If there is a big enough difference, if small caps are doing well for instance, this may cause people to invest more in small caps, and this can result in at least some outflows from big to small cap. This may predict something, a small amount of inflow or outflow with large caps, but nothing of any real significance, due to the sheer smallness involved.
The bond market, which is twice as big as the stock market, is a different story, and inflows and outflows from bonds can have big effects upon stock markets. This still doesn’t mean that this has predictive value though, as we need to demonstrate that changes in bond prices lead stock prices.
The effects of these changes occur at once though, when for instance money moves out of stocks and gets put in bonds, with the extra selling involved exerting downward pressure on stock prices. If you expect bonds to be likely to be more desirable later, these things can be used to predict prices, but this is not the same thing as looking at bond trends and trying to predict stocks based upon what has already happened in the bond market.
When we saw the Russell 2000 take a bigger hit than the big indexes last week, this did cause some people to think that this might mean that we are more likely to see more bearish conditions with the large indexes as well, due to the Russell 2000 divergence being predictive in some way.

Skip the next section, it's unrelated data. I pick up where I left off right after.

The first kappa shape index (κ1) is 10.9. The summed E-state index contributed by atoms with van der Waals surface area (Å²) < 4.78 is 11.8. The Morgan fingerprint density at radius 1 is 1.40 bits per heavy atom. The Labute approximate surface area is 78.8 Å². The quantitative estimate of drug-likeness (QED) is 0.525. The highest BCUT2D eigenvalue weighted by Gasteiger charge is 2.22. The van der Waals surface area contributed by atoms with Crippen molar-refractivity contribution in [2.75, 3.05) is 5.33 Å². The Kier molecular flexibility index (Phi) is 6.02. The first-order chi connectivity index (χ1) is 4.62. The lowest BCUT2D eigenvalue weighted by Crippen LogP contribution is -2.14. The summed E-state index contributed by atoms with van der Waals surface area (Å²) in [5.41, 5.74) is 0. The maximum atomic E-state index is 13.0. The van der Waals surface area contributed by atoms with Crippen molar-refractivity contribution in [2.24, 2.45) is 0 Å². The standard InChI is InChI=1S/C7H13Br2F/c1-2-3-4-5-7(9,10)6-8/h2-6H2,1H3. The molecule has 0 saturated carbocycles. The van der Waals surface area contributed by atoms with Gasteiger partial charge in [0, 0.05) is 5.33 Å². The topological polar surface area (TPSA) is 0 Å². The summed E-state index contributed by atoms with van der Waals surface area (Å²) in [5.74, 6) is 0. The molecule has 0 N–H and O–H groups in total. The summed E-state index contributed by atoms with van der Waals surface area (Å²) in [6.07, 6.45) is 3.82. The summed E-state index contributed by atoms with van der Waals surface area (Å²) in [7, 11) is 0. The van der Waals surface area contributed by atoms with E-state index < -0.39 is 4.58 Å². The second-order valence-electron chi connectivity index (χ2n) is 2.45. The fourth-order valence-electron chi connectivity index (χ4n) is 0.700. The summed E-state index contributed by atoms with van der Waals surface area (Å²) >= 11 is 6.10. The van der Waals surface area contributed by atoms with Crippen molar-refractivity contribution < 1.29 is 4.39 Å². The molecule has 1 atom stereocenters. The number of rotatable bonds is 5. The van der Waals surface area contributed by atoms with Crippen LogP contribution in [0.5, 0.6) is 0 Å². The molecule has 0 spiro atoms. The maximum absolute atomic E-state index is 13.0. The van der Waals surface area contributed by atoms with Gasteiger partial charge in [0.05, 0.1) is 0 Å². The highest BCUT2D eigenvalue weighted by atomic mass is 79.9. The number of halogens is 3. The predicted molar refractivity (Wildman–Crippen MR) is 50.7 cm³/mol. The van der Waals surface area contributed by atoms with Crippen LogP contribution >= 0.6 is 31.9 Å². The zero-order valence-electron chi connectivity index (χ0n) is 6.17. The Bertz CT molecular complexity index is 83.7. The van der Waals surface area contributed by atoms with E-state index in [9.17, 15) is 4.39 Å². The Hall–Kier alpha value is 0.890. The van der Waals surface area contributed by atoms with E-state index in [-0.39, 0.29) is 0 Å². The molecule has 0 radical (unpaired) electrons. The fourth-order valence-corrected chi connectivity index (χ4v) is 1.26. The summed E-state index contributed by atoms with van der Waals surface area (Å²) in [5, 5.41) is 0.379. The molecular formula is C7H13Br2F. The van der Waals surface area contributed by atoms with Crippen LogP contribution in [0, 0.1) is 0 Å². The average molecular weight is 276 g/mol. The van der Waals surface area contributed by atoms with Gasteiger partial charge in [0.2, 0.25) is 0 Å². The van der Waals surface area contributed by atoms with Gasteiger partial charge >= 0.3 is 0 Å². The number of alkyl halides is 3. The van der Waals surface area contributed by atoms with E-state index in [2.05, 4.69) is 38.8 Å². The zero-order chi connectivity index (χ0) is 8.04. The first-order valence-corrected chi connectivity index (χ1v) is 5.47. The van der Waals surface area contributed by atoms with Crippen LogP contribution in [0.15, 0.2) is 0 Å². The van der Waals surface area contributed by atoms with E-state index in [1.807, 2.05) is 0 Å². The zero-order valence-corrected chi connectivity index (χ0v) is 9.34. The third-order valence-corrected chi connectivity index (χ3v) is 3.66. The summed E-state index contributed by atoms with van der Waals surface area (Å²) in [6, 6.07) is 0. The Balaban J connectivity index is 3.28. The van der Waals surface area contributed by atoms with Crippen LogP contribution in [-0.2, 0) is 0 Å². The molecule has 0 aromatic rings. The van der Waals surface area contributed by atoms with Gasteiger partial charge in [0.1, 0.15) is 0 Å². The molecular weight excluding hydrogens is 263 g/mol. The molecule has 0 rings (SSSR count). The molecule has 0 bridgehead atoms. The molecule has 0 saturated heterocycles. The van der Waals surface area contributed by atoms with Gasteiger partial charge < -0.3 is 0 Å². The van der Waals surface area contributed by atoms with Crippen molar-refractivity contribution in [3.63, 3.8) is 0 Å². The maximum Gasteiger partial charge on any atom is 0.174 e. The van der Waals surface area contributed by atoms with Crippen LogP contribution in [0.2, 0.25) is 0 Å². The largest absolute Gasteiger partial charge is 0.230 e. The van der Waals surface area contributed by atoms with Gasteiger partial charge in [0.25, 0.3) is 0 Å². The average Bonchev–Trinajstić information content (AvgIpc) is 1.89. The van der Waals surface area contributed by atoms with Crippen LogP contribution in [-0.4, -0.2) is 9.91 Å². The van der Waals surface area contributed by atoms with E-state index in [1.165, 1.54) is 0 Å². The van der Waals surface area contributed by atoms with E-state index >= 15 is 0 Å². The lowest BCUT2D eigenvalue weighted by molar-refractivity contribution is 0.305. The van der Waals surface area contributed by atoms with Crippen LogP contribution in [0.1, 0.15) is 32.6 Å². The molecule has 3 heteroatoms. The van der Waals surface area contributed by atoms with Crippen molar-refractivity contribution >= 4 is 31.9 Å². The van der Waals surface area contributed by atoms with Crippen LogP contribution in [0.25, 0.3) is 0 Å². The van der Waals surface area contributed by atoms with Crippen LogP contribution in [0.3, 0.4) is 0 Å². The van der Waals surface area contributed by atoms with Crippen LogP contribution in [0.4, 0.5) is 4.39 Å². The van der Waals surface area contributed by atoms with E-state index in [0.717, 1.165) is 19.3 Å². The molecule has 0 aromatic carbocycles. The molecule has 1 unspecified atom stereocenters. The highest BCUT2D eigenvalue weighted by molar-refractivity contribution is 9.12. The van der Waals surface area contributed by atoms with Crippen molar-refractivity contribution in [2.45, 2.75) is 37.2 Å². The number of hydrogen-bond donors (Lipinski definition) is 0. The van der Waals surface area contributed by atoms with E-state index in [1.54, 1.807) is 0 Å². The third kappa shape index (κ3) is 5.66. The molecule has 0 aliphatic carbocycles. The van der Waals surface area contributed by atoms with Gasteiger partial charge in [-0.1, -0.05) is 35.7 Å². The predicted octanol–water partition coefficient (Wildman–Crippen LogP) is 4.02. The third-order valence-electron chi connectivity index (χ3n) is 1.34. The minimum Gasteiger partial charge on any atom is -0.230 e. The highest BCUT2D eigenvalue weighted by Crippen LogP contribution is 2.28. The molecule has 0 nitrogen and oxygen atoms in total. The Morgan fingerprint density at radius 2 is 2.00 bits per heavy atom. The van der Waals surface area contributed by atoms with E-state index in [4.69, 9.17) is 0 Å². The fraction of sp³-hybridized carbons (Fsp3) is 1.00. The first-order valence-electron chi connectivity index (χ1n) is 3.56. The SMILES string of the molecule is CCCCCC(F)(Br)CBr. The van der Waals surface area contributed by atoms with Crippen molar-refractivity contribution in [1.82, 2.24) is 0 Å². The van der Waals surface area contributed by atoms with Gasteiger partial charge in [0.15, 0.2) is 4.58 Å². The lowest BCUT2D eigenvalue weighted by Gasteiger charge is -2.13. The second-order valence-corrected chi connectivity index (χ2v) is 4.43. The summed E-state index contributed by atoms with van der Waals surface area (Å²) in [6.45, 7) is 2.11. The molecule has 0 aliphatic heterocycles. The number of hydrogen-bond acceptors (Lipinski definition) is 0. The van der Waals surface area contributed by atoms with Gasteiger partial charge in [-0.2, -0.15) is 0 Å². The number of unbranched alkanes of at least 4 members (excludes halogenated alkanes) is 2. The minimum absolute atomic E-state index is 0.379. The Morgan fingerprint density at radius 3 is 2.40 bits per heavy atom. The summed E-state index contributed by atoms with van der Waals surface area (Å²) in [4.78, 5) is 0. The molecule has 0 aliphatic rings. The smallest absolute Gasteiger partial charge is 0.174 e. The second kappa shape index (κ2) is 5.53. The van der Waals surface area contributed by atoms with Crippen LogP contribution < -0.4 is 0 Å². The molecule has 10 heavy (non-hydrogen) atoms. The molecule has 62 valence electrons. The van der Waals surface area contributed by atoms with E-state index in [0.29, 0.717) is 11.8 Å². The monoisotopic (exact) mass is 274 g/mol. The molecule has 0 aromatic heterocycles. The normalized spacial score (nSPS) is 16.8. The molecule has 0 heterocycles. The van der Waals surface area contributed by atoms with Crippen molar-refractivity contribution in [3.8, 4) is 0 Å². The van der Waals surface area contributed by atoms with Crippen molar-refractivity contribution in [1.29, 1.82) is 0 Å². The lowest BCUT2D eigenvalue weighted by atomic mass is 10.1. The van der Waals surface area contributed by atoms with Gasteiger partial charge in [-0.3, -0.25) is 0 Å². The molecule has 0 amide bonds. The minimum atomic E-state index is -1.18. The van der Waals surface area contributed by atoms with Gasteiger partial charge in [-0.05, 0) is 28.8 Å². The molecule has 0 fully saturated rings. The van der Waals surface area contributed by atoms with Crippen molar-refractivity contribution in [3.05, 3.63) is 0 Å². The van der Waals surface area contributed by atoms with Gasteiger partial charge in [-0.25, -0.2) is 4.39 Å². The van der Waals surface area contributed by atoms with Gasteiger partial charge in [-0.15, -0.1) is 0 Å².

Dave Lafferty of Nataxis Investment Management for example, is placing his money on all this being wrong and the Russell 2000 having at least some predictive value. He remarks that “small caps are very sensitive to where the market may be going,” and that the issues that have held back the economy lately tends to be more expressed at the more grass-roots small cap level.
This may be true, but we cannot therefore infer that if smaller companies are suffering more, larger ones soon will suffer more. Lafferty does point out that small cap indexes have a higher beta, meaning that they move more in both directions than large cap indexes, but that itself could be considered a sufficient explanation for this divergence.
The Russell 2000 is up about 22% since Jan 1, with the S&P only up 18%, but this is normal and expected. In the good times, small caps will move up more, as well as move down more during bad times.
During the pullback of last week, a bad time, if small caps lost more than big caps did, this event should not even be considered abnormal at all.
To really settle this, we can just look at the research on this by Ned Davis, who has showed that, if anything, large caps lead small caps. The dog does indeed wag the tail, although if we just keep our eyes on the tail and not the whole dog, we can get a little confused at times.